Claims (9)

  1. An electrical connector (102, 104) including a housing (120, 150) having a fitting end (122, 152) having a substantially D-shaped outer shape, wherein the housing is a pair of corners (134, 136, 164). 166), the electrical connector further comprising an insert (220, 250) retained in the housing, the insert having a mating end (224, 254);
    A high voltage interlock (HVIL) conductor (192, 194, 196, 198) routed through at least one of the corners of the housing, the HVIL conductor comprising the electrical connector and the first An HVIL conductor configured to be electrically connected to a corresponding HVIL conductor of the second electrical connector when the two electrical connectors (102, 104) are coupled together;
    A connector assembly (100) comprising:
  2.   The outer shape of the housing (120) is defined by a flat upper surface (130) and a U-shaped bottom surface (132) that meet at the corners (134, 136), and the housing (750) passes through the corners in the axial direction. The connector assembly (100) of claim 1, wherein the HVIL conductor (730, 731, 732) extends through a corresponding one of the channels of the housing.
  3.   The fitting end (224) of the insert (220) has a substantially D-shaped outer shape, and the insert passes through the channel (240, 242) passing through the corner (232, 234) of the insert in the axial direction. The connector assembly (100) of claim 1, wherein the HVIL conductor passes through a corresponding one of the channels of the insert.
  4.   The housing (120) has a chamber (244) therein, the insert (220) holds a terminal (222), the insert and the terminal define an insert subassembly (280), the insert sub The connector assembly (100) of claim 1, wherein an assembly is housed in the chamber and the insert has fingers (390) that retain the terminals in the insert.
  5.   The housing (120) has a chamber (244) therein, the insert (220) holds a terminal (222), the insert and the terminal define an insert subassembly (280), the insert subassembly 2. The connector assembly of claim 1, wherein the connector is housed in the chamber and the terminal has a locking tongue (329) that engages a lock shoulder (398) of the insert for retaining the terminal in the insert. 100).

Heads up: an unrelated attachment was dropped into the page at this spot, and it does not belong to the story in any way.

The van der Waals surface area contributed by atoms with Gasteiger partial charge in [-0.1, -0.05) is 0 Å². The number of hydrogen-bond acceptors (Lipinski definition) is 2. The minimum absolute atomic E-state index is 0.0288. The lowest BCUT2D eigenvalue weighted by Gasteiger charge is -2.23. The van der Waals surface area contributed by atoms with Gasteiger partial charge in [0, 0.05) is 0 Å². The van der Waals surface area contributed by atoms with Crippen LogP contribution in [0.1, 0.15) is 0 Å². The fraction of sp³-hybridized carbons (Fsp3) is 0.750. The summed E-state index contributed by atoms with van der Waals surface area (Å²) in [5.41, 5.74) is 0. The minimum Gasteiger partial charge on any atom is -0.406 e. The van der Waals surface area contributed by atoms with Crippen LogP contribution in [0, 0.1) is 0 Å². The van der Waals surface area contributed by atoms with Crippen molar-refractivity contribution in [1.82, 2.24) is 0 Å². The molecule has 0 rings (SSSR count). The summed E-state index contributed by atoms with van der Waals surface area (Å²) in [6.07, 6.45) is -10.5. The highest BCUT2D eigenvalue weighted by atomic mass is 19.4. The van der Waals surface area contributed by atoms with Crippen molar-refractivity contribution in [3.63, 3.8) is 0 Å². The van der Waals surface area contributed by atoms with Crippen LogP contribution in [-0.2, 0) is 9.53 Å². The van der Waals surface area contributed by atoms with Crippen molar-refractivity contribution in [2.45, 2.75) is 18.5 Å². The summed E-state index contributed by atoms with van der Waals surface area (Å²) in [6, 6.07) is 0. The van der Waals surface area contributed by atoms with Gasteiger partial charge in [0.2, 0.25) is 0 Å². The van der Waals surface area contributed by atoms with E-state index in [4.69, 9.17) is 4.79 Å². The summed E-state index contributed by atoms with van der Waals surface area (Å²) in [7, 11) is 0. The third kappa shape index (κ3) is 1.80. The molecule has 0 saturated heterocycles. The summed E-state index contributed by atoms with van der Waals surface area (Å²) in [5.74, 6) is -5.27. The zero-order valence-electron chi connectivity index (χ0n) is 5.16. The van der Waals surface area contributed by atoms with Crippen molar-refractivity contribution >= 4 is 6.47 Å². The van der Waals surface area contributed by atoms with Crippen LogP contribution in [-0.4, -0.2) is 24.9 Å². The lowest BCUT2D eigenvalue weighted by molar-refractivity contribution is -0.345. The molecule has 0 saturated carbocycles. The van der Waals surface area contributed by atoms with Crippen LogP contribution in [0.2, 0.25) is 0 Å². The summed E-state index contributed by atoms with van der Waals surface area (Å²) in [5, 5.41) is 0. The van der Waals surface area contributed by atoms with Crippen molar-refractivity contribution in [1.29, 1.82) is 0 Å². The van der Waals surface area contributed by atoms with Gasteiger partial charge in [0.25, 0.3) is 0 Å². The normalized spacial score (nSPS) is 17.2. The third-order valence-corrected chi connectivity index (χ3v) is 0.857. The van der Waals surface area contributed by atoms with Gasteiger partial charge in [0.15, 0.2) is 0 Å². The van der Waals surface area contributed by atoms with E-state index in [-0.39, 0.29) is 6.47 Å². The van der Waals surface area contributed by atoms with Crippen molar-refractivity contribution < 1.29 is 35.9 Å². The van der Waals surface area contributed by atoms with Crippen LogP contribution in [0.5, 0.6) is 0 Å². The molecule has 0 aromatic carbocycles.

6.   The connector (102) includes a grommet (294) for sealing the end (304) of the housing (120), the end being opposite to the mating end (122), and the grommet is generally D-shaped. And having a pair of corners, the grommet having at least one opening (296) in the corresponding corner, and the HVIL conductor is routed through the corresponding corner of the grommet The connector assembly (100) of claim 1.
  7.   A lock configured such that the housing (120) houses a locking finger (170) of the second electrical connector (104) to lock the electrical connector (102) relative to the second electrical connector Including an opening (140), the locking opening being proximate to the mating end (122) of the housing, the housing having a seal well (410) within the housing, the seal well being an interface seal (412) The seal well is configured to receive a seal shroud (414) of the second electrical connector with the interface seal sealingly sealed between the housing and the second electrical connector; The connector assembly (100) of claim 1, wherein the seal well is positioned axially rearward of the lock opening.
  8.   The housing (150) includes a lock finger (170) proximate the mating end (152), the lock finger being received within a lock opening (140) of the second electrical connector (102) and An electrical connector is configured to lock relative to the second electrical connector, the housing having a seal shroud (414) on the front (154) of the housing, the seal shroud being axially forward of the locking finger. The connector assembly (100) of claim 1, wherein the seal shroud is positioned in engagement with an interface seal (412) received within and retained within a seal well (410) of the second electrical connector. ).
  9.   The housing (150) includes a locking finger (170) proximate the mating end (152), the locking finger being received within a locking opening (140) of the second electrical connector (102). The electrical connector (104) is configured to lock with respect to the second electrical connector, the electrical connector further deflecting after the lock finger is received in the lock opening. The connector assembly (100) of claim 1, further comprising a connector position assurance device (180) that prevents
JP2013558008A 2011-03-15 2012-03-12 high voltage connector assembly Expired - Fee Related JP5797283B2 (en)

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US201161465158P true 2011-03-15 2011-03-15
US61/465,158 2011-03-15
US13/415,602 US8597043B2 (en) 2011-03-15 2012-03-08 High voltage connector assembly
US13/415,602 2012-03-08
PCT/US2012/000134 WO2012125207A1 (en) 2011-03-15 2012-03-12 High voltage connector assembly

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US8597043B2 (en) 2013-12-03
WO2012125207A1 (en) 2012-09-20
JP2014512065A (en) 2014-05-19
EP2686919B1 (en) 2016-08-24
KR101467725B1 (en) 2014-12-01
CN103430396A (en) 2013-12-04
US20120238124A1 (en) 2012-09-20
KR20130127510A (en) 2013-11-22
EP2686919A1 (en) 2014-01-22